Reversible phosphorylation of ion channels and calcium-handling proteins provides precise post-translational regulation of cardiac excitation and contractility. Serine/threonine phosphatases govern dephosphorylation of the majority of cardiac proteins. Accordingly, dysfunction of this regulation contributes to the development and progression of heart failure and atrial fibrillation. On the molecular level, these changes include alterations in the expression level and phosphorylation status of Ca2+ handling and excitation-contraction coupling proteins provoked by dysregulation of phosphatases. The serine/threonine protein phosphatase PP1 is one a major player in the regulation of cardiac excitation-contraction coupling. PP1 essentially impacts on cardiac physiology and pathophysiology via interactions with the cardiac ion channels Cav1.2, NKA, NCX and KCNQ1, sarcoplasmic reticulum-bound Ca2+ handling proteins such as RyR2, SERCA and PLB as well as the contractile proteins MLC2, TnI and MyBP-C. PP1 itself but also PP1-regulatory proteins like inhibitor-1, inhibitor-2 and heat-shock protein 20 are dysregulated in cardiac disease. Therefore, they represent interesting targets to gain more insights in heart pathophysiology and to identify new treatment strategies for patients with heart failure or atrial fibrillation. We describe the genetic and holoenzymatic structure of PP1 and review its role in the heart and cardiac disease. Finally, we highlight the importance of the PP1 regulatory proteins for disease manifestation, provide an overview of genetic models to study the role of PP1 for the development of heart failure and atrial fibrillation and discuss possibilities of pharmacological interventions.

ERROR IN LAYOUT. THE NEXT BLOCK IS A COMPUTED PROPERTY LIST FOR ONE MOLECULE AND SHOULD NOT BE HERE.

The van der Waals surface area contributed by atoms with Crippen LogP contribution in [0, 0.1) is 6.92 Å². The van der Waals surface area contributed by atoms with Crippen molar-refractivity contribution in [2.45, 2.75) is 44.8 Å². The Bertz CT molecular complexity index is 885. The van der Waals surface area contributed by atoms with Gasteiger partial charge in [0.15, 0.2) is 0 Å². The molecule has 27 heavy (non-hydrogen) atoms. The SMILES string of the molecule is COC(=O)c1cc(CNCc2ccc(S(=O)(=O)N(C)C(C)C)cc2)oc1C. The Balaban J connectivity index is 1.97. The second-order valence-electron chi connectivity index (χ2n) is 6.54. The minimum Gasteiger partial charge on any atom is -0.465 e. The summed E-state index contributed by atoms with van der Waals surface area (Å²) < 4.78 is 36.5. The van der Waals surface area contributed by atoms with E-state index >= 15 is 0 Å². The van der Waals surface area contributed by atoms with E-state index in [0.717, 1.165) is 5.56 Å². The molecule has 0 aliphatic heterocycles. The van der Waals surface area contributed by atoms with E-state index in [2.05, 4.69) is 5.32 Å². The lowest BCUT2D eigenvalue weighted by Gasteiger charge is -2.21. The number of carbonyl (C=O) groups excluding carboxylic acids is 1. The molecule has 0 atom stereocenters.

|Seiten (von - bis)||110203|
|Publikationsstatus||Veröffentlicht - Feb. 2022|
- Calcium/metabolism, Heart, Heart Failure/metabolism, Humans, Phosphoprotein Phosphatases/metabolism, Phosphorylation, Protein Phosphatase 1/metabolism, Ryanodine Receptor Calcium Release Channel/genetics, Sarcoplasmic Reticulum/metabolism